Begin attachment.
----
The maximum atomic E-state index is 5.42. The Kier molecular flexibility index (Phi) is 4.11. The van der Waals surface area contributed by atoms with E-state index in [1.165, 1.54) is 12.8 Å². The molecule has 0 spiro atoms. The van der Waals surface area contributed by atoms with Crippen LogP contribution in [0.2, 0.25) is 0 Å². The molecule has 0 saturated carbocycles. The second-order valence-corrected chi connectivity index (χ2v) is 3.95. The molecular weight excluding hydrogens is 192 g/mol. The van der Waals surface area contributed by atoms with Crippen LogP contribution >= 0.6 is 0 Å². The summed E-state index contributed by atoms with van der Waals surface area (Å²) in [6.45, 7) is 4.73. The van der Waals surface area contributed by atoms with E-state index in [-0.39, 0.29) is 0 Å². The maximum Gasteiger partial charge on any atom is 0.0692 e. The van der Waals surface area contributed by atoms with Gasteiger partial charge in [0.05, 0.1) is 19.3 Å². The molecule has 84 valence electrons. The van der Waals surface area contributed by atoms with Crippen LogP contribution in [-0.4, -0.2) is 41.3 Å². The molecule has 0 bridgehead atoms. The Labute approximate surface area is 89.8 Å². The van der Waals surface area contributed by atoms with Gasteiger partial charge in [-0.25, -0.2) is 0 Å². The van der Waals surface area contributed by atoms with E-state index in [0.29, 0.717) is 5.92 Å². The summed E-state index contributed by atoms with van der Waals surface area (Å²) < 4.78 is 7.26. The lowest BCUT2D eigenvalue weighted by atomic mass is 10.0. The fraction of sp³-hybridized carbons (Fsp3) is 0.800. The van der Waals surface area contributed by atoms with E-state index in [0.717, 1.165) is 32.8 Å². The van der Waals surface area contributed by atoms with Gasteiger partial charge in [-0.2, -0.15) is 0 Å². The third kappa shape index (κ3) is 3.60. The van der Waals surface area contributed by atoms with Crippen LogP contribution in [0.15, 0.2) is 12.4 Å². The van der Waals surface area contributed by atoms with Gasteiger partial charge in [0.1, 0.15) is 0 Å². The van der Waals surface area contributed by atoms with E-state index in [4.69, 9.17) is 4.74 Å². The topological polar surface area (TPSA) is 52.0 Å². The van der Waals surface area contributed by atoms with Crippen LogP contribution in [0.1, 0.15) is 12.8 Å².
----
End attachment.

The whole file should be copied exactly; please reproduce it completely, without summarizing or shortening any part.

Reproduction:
The maximum atomic E-state index is 5.42. The Kier molecular flexibility index (Phi) is 4.11. The van der Waals surface area contributed by atoms with E-state index in [1.165, 1.54) is 12.8 Å². The molecule has 0 spiro atoms. The van der Waals surface area contributed by atoms with Crippen LogP contribution in [0.2, 0.25) is 0 Å². The molecule has 0 saturated carbocycles. The second-order valence-corrected chi connectivity index (χ2v) is 3.95. The molecular weight excluding hydrogens is 192 g/mol. The van der Waals surface area contributed by atoms with Crippen LogP contribution >= 0.6 is 0 Å². The summed E-state index contributed by atoms with van der Waals surface area (Å²) in [6.45, 7) is 4.73. The van der Waals surface area contributed by atoms with E-state index in [-0.39, 0.29) is 0 Å². The maximum Gasteiger partial charge on any atom is 0.0692 e. The van der Waals surface area contributed by atoms with Gasteiger partial charge in [0.05, 0.1) is 19.3 Å². The molecule has 84 valence electrons. The van der Waals surface area contributed by atoms with Crippen LogP contribution in [-0.4, -0.2) is 41.3 Å². The molecule has 0 bridgehead atoms. The Labute approximate surface area is 89.8 Å². The van der Waals surface area contributed by atoms with Gasteiger partial charge in [-0.25, -0.2) is 0 Å². The van der Waals surface area contributed by atoms with E-state index in [0.29, 0.717) is 5.92 Å². The summed E-state index contributed by atoms with van der Waals surface area (Å²) < 4.78 is 7.26. The lowest BCUT2D eigenvalue weighted by atomic mass is 10.0. The fraction of sp³-hybridized carbons (Fsp3) is 0.800. The van der Waals surface area contributed by atoms with E-state index in [0.717, 1.165) is 32.8 Å². The van der Waals surface area contributed by atoms with Gasteiger partial charge in [-0.2, -0.15) is 0 Å². The third kappa shape index (κ3) is 3.60. The van der Waals surface area contributed by atoms with Crippen LogP contribution in [0.15, 0.2) is 12.4 Å². The van der Waals surface area contributed by atoms with Gasteiger partial charge in [0.1, 0.15) is 0 Å². The van der Waals surface area contributed by atoms with E-state index in [4.69, 9.17) is 4.74 Å². The topological polar surface area (TPSA) is 52.0 Å². The van der Waals surface area contributed by atoms with Crippen LogP contribution in [0.1, 0.15) is 12.8 Å².